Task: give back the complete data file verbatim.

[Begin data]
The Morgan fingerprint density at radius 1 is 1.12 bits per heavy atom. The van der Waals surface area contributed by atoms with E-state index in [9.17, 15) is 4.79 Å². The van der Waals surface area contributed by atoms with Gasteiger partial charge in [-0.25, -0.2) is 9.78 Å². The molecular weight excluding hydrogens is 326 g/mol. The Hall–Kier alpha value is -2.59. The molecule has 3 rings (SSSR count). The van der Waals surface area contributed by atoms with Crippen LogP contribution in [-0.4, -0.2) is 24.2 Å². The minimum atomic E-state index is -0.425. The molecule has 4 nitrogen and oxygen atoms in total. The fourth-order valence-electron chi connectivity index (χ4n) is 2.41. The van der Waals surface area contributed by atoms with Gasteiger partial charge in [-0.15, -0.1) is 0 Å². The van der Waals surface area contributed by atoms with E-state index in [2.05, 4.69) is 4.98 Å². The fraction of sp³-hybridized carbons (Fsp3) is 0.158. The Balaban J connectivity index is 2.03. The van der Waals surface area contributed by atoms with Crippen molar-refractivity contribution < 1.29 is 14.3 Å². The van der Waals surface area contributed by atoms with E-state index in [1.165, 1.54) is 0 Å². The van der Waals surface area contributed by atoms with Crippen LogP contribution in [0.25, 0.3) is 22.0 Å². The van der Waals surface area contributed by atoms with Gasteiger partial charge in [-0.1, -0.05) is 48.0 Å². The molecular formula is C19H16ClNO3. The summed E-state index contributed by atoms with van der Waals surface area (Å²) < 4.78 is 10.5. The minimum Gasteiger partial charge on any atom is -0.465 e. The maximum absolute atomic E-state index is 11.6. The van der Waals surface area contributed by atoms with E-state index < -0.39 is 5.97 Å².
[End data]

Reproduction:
The Morgan fingerprint density at radius 1 is 1.12 bits per heavy atom. The van der Waals surface area contributed by atoms with E-state index in [9.17, 15) is 4.79 Å². The van der Waals surface area contributed by atoms with Gasteiger partial charge in [-0.25, -0.2) is 9.78 Å². The molecular weight excluding hydrogens is 326 g/mol. The Hall–Kier alpha value is -2.59. The molecule has 3 rings (SSSR count). The van der Waals surface area contributed by atoms with Crippen LogP contribution in [-0.4, -0.2) is 24.2 Å². The minimum atomic E-state index is -0.425. The molecule has 4 nitrogen and oxygen atoms in total. The fourth-order valence-electron chi connectivity index (χ4n) is 2.41. The van der Waals surface area contributed by atoms with Gasteiger partial charge in [-0.15, -0.1) is 0 Å². The van der Waals surface area contributed by atoms with E-state index in [2.05, 4.69) is 4.98 Å². The fraction of sp³-hybridized carbons (Fsp3) is 0.158. The Balaban J connectivity index is 2.03. The van der Waals surface area contributed by atoms with Crippen molar-refractivity contribution < 1.29 is 14.3 Å². The van der Waals surface area contributed by atoms with E-state index in [1.165, 1.54) is 0 Å². The van der Waals surface area contributed by atoms with Crippen LogP contribution in [0.25, 0.3) is 22.0 Å². The van der Waals surface area contributed by atoms with Gasteiger partial charge in [-0.1, -0.05) is 48.0 Å². The molecular formula is C19H16ClNO3. The summed E-state index contributed by atoms with van der Waals surface area (Å²) < 4.78 is 10.5. The minimum Gasteiger partial charge on any atom is -0.465 e. The maximum absolute atomic E-state index is 11.6. The van der Waals surface area contributed by atoms with E-state index < -0.39 is 5.97 Å².